Clinical evaluation of postoperative analgesia, cardiorespiratory parameters and changes in liver and renal function tests of paracetamol compared to meloxicam and carprofen in dogs undergoing ovariohysterectomy
In veterinary medicine, the administration of nonsteroidal anti-inflammatory analgesics (NSAIDs) for the control of postsurgical pain in dogs and cats is common given the anti-inflammatory, analgesic, and antipyretic effects of these drugs. This study compared the serum biochemical changes and postoperative analgesic effects of paracetamol, meloxicam, and carprofen in bitches submitted to an ovariohysterectomy using the Dynamic Interactive Visual Analog Scale (DIVAS) and Pain Scale of the University of Melbourne (UMPS) scoring systems.
Thirty bitches of different breeds underwent elective ovariohysterectomies and were randomly assigned to one of three treatment groups: a paracetamol group [15 mg kg-1 intravenous (IV)], a carprofen group (4 mg kg-1 IV), and a meloxicam group (0.2 mg kg-1 IV). All treatments were administered 30 minutes prior to surgery. Paracetamol was administered every 8 hours postoperatively for 48 hours total, while carprofen and meloxicam were intravenously administered every 24 hours. An evaluation of post-surgical pain was done with the DIVAS and the UMPS. The first post-surgical pain measurement was performed 1 hour after surgery and then 2, 4, 6, 8, 12, 16, 20, 24, 36, and 48 hours after surgery.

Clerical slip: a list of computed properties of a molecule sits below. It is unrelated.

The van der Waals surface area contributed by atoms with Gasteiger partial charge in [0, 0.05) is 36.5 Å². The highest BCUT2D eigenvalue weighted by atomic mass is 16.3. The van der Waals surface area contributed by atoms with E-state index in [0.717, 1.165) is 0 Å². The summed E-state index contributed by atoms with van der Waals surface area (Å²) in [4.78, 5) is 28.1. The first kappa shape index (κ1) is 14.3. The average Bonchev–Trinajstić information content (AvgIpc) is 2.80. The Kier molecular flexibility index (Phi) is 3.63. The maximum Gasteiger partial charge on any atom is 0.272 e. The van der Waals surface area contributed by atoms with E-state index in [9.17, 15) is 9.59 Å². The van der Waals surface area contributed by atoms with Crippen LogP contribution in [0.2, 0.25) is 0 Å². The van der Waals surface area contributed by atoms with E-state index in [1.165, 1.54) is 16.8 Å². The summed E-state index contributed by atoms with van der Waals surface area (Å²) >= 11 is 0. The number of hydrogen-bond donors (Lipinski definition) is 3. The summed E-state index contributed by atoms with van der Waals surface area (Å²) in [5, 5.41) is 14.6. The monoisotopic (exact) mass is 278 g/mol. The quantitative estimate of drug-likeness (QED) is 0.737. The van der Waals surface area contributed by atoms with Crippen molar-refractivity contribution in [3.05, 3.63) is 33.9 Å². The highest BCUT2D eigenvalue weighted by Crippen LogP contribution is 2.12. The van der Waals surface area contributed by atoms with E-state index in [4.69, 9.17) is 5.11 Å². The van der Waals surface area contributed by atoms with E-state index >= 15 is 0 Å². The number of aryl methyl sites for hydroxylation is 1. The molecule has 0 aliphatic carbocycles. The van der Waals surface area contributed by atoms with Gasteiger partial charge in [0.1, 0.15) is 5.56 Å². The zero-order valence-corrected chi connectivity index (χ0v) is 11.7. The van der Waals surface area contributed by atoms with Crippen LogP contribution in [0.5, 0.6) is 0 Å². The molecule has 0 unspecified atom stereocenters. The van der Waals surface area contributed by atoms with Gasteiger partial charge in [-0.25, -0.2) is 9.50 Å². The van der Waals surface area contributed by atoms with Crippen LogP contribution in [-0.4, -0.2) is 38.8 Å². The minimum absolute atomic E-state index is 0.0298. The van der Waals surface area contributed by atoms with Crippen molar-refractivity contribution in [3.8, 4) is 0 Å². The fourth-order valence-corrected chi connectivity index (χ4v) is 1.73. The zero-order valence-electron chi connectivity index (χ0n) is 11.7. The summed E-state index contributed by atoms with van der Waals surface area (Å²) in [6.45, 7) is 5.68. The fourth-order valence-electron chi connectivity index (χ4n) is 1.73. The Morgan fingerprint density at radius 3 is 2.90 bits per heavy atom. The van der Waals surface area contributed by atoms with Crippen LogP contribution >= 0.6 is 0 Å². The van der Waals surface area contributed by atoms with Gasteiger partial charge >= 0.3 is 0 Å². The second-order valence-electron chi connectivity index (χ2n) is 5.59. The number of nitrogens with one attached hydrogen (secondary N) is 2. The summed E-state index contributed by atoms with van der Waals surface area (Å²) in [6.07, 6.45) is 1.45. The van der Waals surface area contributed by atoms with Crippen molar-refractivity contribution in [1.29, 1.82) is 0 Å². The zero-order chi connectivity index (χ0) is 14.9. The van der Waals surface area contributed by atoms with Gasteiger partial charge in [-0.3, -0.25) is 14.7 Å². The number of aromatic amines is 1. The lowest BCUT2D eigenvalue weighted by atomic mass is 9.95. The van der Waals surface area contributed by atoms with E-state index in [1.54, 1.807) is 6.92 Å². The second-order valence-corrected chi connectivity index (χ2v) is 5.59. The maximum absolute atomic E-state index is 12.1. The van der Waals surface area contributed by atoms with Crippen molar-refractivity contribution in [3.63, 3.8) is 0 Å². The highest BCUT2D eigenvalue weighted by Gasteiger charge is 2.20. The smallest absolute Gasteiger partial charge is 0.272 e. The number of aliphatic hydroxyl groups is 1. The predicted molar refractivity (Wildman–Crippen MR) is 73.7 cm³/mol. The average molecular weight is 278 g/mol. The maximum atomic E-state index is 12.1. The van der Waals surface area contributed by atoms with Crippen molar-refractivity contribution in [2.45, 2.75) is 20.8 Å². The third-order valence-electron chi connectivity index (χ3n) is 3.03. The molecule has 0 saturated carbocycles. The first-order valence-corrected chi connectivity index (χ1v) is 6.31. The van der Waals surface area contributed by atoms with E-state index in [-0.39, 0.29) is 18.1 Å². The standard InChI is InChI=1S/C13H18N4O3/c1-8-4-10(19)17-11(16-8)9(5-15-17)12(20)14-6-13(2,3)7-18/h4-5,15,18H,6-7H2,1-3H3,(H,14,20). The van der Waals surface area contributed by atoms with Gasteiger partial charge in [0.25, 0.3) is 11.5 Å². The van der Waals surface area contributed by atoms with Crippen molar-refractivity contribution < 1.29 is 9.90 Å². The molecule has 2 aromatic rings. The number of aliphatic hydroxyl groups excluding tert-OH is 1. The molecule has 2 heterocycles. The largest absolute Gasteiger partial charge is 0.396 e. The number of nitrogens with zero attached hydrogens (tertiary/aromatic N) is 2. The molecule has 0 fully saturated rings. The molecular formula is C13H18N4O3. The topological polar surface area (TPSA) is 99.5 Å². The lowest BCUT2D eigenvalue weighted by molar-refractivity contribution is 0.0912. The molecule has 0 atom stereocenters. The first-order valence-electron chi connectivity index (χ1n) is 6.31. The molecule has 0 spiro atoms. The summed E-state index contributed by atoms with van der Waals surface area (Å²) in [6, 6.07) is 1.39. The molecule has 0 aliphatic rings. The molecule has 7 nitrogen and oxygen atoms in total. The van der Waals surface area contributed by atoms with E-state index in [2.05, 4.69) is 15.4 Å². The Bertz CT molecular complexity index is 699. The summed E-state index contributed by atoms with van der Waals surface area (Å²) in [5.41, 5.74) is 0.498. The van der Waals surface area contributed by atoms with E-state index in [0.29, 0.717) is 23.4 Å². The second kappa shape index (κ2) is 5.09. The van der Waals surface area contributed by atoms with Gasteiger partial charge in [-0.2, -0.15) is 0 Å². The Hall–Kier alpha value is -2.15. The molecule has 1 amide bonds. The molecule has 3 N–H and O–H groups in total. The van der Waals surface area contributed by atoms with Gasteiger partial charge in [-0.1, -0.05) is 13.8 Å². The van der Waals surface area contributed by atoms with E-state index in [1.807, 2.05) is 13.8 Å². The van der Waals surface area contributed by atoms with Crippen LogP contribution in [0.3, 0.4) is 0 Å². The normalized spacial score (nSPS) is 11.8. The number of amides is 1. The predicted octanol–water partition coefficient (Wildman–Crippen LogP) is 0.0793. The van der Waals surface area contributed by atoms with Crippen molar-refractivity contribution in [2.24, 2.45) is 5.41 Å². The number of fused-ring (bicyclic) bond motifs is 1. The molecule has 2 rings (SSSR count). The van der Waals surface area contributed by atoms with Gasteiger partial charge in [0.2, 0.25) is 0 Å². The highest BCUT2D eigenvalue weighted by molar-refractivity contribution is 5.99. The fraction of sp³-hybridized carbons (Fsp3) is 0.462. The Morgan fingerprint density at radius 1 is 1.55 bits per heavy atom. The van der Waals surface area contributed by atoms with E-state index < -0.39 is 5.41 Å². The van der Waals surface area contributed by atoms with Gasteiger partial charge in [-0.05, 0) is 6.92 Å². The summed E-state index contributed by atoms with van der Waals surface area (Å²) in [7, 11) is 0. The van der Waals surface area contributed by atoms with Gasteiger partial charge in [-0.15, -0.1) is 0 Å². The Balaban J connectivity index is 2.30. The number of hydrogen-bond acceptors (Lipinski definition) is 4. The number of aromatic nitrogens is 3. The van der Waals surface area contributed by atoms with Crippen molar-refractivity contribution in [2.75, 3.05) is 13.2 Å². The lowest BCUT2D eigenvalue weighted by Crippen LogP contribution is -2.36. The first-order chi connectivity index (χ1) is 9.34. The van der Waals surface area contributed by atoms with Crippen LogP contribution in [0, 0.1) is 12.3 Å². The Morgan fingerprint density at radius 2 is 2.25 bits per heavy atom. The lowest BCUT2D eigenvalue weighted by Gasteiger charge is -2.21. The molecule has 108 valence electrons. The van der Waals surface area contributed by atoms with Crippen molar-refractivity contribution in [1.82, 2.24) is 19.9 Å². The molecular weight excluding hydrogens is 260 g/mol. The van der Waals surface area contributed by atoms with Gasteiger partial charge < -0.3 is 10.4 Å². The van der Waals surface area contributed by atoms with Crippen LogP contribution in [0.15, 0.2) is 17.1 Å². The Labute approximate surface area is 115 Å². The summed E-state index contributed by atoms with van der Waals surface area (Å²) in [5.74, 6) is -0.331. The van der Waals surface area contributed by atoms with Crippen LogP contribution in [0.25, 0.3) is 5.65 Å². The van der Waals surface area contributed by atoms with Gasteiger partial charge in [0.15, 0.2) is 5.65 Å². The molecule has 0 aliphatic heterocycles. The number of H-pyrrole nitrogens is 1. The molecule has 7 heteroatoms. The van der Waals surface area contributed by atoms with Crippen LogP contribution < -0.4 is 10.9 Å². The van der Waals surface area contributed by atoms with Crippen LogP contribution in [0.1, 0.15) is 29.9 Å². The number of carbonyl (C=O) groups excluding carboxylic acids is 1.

All groups exhibited a gradual reduction in pain throughout the postoperative period in both scales; however, neither scale significantly differed between the three treatment groups (P > 0.05) during the 48 postoperative hours.
Paracetamol was as effective as meloxicam and carprofen for post-surgical analgesia in bitches subjected to elective ovariohysterectomy. The present study demonstrates that paracetamol may be considered a tool for the effective treatment of acute perioperative pain in dogs. Furthermore, this drug led to no adverse reactions or changes in the parameters assessed in the present study, indicating its safety.